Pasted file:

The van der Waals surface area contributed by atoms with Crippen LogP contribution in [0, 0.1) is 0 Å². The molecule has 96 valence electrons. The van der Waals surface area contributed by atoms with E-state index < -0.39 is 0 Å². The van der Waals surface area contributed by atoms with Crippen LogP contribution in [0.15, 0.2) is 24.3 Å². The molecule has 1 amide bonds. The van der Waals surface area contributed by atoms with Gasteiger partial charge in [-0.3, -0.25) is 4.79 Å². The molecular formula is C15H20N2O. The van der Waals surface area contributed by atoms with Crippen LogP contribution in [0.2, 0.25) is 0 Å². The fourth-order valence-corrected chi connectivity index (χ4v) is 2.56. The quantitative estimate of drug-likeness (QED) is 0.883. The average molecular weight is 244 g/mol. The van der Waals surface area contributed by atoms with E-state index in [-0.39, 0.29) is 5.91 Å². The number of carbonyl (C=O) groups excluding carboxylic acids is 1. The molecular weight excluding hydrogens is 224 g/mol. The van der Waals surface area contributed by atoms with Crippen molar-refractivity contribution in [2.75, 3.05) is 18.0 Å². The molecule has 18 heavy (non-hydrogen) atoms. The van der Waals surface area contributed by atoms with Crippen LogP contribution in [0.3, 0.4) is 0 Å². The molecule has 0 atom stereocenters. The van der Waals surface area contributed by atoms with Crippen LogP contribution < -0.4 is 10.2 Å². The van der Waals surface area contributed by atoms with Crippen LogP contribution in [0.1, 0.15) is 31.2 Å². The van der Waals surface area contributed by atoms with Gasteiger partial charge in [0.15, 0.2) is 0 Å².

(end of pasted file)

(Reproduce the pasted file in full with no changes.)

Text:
The van der Waals surface area contributed by atoms with Crippen LogP contribution in [0, 0.1) is 0 Å². The molecule has 96 valence electrons. The van der Waals surface area contributed by atoms with E-state index < -0.39 is 0 Å². The van der Waals surface area contributed by atoms with Crippen LogP contribution in [0.15, 0.2) is 24.3 Å². The molecule has 1 amide bonds. The van der Waals surface area contributed by atoms with Gasteiger partial charge in [-0.3, -0.25) is 4.79 Å². The molecular formula is C15H20N2O. The van der Waals surface area contributed by atoms with Crippen LogP contribution in [0.2, 0.25) is 0 Å². The fourth-order valence-corrected chi connectivity index (χ4v) is 2.56. The quantitative estimate of drug-likeness (QED) is 0.883. The average molecular weight is 244 g/mol. The van der Waals surface area contributed by atoms with E-state index in [-0.39, 0.29) is 5.91 Å². The number of carbonyl (C=O) groups excluding carboxylic acids is 1. The molecular weight excluding hydrogens is 224 g/mol. The van der Waals surface area contributed by atoms with Crippen molar-refractivity contribution in [2.75, 3.05) is 18.0 Å². The molecule has 18 heavy (non-hydrogen) atoms. The van der Waals surface area contributed by atoms with Crippen LogP contribution in [0.3, 0.4) is 0 Å². The molecule has 0 atom stereocenters. The van der Waals surface area contributed by atoms with Crippen LogP contribution < -0.4 is 10.2 Å². The van der Waals surface area contributed by atoms with Crippen LogP contribution in [0.1, 0.15) is 31.2 Å². The van der Waals surface area contributed by atoms with Gasteiger partial charge in [0.15, 0.2) is 0 Å².